Sports

Alaska American Legion baseball players have been camping this week.

Instead of taking to the woods, teams are taking the field at Mulcahy Stadium for the league’s annual College Coaches Camp, a showcase for players to show their stuff in front of eight college coaches. The four-day camp culminates in an all-star game Thursday, June 22 against the Alaska Baseball League’s Anchorage Bucs. This year’s camp includes instruction by coaches from the College of Idaho, Pierce Community College, Dixie State, Montana State, West Virginia and Northern Colorado.

Just as the official start of summer rolls around, the Chugiak-Eagle River Chinooks are heating up.

(Editor’s note: This is the first of a two-part story about hiking on Mount Baldy. This week’s story talks about basics of hiking the 3,218-foot mountain near Eagle River, while next week’s will deal with access and maintenance issues facing the popular hiking area.)

Hiking Mount Baldy is a rite of passage for Chugiak-Eagle River residents. Peeking protectively over the town, the 3,218-foot mountain is everything from afternoon workout spot to weekend getaway for locals, who flock to its slopes in summer.

A standing-room-only crowd packed the Eagle River Nature Center June 4 for crash course in one of Southcentral Alaska’s most popular backcountry routes: The Crow Pass Trail.

A big crowd turned out Thursday as the Chugiak-Eagle River Chinooks made their annual return to Lee Jordan Field in Chugiak.

The local Alaska Baseball League team lost 4-1 to the Mat-Su Miners, but the outcome didn’t seem to dampen spirits at the park, where hot dogs, hamburgers and split-the-pot tickets were in high demand all evening.

A heavy rain fell Monday morning, but the clouds lifted by early afternoon and a friendly summer sun appeared.

With it came summer.

Opening Day of the Alaska Baseball League season is as much a sign of summer as chinooks returning to Ship Creek, and this year’s arrived at Mulcahy Stadium in Anchorage on a breeze smelling of hope and grilled hot dogs as Chugiak-Eagle River’s own “Fighting Fish” began their 2017 run with a 5-2 exhibition loss to the Anchorage Bucs.

What do you call a 500-yard swim, followed by a 20-kilometer bike ride capped by a 5-kilometer run?

If you answered fun, congratulations: You’re insane.

“The most important thing is finding that balance between work and life and training,” said Eagle River Triathlon participant Alyssa Sweet Sunday after completing the race, which is held each year at and around the Chugiak High School campus.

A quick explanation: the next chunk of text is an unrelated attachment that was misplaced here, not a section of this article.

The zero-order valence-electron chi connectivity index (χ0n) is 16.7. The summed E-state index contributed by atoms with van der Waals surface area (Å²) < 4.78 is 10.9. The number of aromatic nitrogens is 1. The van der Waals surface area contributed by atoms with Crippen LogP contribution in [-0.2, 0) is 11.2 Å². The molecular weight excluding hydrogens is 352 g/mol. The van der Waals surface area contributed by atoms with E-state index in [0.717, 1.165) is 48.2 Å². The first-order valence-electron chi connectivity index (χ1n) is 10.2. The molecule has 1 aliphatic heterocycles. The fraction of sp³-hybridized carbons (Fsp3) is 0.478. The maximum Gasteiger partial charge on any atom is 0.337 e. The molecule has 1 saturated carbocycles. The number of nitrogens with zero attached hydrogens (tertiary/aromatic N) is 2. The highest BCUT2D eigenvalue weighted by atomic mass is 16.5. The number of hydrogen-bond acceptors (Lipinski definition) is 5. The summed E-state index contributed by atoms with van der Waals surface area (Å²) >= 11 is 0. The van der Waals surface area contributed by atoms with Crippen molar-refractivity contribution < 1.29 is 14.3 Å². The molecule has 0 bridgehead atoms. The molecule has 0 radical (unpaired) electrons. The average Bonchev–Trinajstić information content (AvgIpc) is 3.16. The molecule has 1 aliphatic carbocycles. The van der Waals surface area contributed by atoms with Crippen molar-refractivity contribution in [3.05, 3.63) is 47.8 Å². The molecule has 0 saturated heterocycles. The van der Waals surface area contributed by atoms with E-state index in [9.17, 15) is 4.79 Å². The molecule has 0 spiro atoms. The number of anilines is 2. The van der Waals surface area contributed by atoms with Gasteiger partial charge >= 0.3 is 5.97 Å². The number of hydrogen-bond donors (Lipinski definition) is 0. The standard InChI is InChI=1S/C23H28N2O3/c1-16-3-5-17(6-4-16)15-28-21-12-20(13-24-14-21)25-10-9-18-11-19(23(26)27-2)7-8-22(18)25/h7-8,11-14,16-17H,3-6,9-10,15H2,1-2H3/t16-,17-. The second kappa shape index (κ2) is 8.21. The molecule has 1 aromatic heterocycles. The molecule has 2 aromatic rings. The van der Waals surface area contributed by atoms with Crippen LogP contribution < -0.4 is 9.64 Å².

You’d think Eagle River baseball coach Gregg Frost played in a band or something the way he bounced around college towns all over the West Coast for the last three months.

He was actually following his daughter and the Stanford University softball team.

Lauren Frost is a sophomore right fielder for the Pac-12 team and one of only a handful of Alaskans playing at the NCAA D1 level this year.

Gregg coached Lauren through Little League and high school, and he wasn’t about to miss out on watching his kid compete in one of the country’s premier conferences.

At this rate, the Chugiak track and field team may soon have to start paying royalties to Alicia Keys. Why?

These girls are on fire.

The Mustangs won their second straight Alaska girls Class 4A state track and field championship Saturday at Palmer’s Machetanz Field, outpacing West Valley behind a Most Outstanding Athlete performance from senior Ariana Davis and individual wins by junior Emma Nelson in the long jump and freshman Brooklynn Gould in the 300 hurdles.

High school softball came to a waterlogged end for Chugiak and Eagle River, who both were eliminated from the Cook Inlet Conference tournament on Thursday at a rainy Albrecht Fields in Anchorage.

Both teams were scheduled to play loser’s bracket games on Wednesday, but Mother Nature had other ideas, forcing Eagle River’s game against West and Chugiak’s against Bartlett to be pushed to Thursday.

The Wolves were the first local team eliminated Thursday, falling 8-7 to West despite getting a six-strikeout performance by pitcher Avery Brown.

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